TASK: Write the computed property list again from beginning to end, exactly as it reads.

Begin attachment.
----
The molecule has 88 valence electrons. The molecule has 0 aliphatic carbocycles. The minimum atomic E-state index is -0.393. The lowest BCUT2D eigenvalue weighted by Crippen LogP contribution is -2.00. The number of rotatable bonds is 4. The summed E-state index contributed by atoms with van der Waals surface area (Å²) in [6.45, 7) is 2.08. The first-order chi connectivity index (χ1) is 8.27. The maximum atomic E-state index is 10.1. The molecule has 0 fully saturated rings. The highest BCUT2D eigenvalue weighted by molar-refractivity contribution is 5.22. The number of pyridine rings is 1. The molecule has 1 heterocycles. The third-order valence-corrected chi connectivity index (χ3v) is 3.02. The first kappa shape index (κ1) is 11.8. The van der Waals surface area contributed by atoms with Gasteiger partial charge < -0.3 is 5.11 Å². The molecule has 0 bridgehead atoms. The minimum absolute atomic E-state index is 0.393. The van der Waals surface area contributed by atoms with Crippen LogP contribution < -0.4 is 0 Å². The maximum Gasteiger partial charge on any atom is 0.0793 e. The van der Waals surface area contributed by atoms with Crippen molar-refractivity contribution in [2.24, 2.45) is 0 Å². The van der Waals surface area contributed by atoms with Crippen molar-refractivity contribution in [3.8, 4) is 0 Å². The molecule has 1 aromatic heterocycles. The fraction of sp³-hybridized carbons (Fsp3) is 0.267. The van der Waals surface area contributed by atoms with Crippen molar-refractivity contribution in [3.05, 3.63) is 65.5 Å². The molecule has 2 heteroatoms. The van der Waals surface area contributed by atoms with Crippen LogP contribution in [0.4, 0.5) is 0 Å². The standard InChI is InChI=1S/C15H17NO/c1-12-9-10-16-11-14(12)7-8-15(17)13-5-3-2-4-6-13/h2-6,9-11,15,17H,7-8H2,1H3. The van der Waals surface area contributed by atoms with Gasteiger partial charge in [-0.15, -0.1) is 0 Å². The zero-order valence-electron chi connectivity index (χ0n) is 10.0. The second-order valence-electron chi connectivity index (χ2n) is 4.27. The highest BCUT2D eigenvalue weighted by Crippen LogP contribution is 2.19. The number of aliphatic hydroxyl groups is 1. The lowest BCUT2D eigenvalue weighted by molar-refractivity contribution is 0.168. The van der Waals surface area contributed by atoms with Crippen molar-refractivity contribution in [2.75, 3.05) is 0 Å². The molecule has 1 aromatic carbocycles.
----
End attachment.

The molecule has 88 valence electrons. The molecule has 0 aliphatic carbocycles. The minimum atomic E-state index is -0.393. The lowest BCUT2D eigenvalue weighted by Crippen LogP contribution is -2.00. The number of rotatable bonds is 4. The summed E-state index contributed by atoms with van der Waals surface area (Å²) in [6.45, 7) is 2.08. The first-order chi connectivity index (χ1) is 8.27. The maximum atomic E-state index is 10.1. The molecule has 0 fully saturated rings. The highest BCUT2D eigenvalue weighted by molar-refractivity contribution is 5.22. The number of pyridine rings is 1. The molecule has 1 heterocycles. The third-order valence-corrected chi connectivity index (χ3v) is 3.02. The first kappa shape index (κ1) is 11.8. The van der Waals surface area contributed by atoms with Gasteiger partial charge < -0.3 is 5.11 Å². The molecule has 0 bridgehead atoms. The minimum absolute atomic E-state index is 0.393. The van der Waals surface area contributed by atoms with Crippen LogP contribution < -0.4 is 0 Å². The maximum Gasteiger partial charge on any atom is 0.0793 e. The van der Waals surface area contributed by atoms with Crippen molar-refractivity contribution in [2.24, 2.45) is 0 Å². The van der Waals surface area contributed by atoms with Crippen molar-refractivity contribution in [3.8, 4) is 0 Å². The molecule has 1 aromatic heterocycles. The fraction of sp³-hybridized carbons (Fsp3) is 0.267. The van der Waals surface area contributed by atoms with Crippen molar-refractivity contribution in [3.05, 3.63) is 65.5 Å². The molecule has 2 heteroatoms. The van der Waals surface area contributed by atoms with Crippen LogP contribution in [0.4, 0.5) is 0 Å². The standard InChI is InChI=1S/C15H17NO/c1-12-9-10-16-11-14(12)7-8-15(17)13-5-3-2-4-6-13/h2-6,9-11,15,17H,7-8H2,1H3. The van der Waals surface area contributed by atoms with Gasteiger partial charge in [-0.15, -0.1) is 0 Å². The zero-order valence-electron chi connectivity index (χ0n) is 10.0. The second-order valence-electron chi connectivity index (χ2n) is 4.27. The highest BCUT2D eigenvalue weighted by Crippen LogP contribution is 2.19. The number of aliphatic hydroxyl groups is 1. The lowest BCUT2D eigenvalue weighted by molar-refractivity contribution is 0.168. The van der Waals surface area contributed by atoms with Crippen molar-refractivity contribution in [2.75, 3.05) is 0 Å². The molecule has 1 aromatic carbocycles.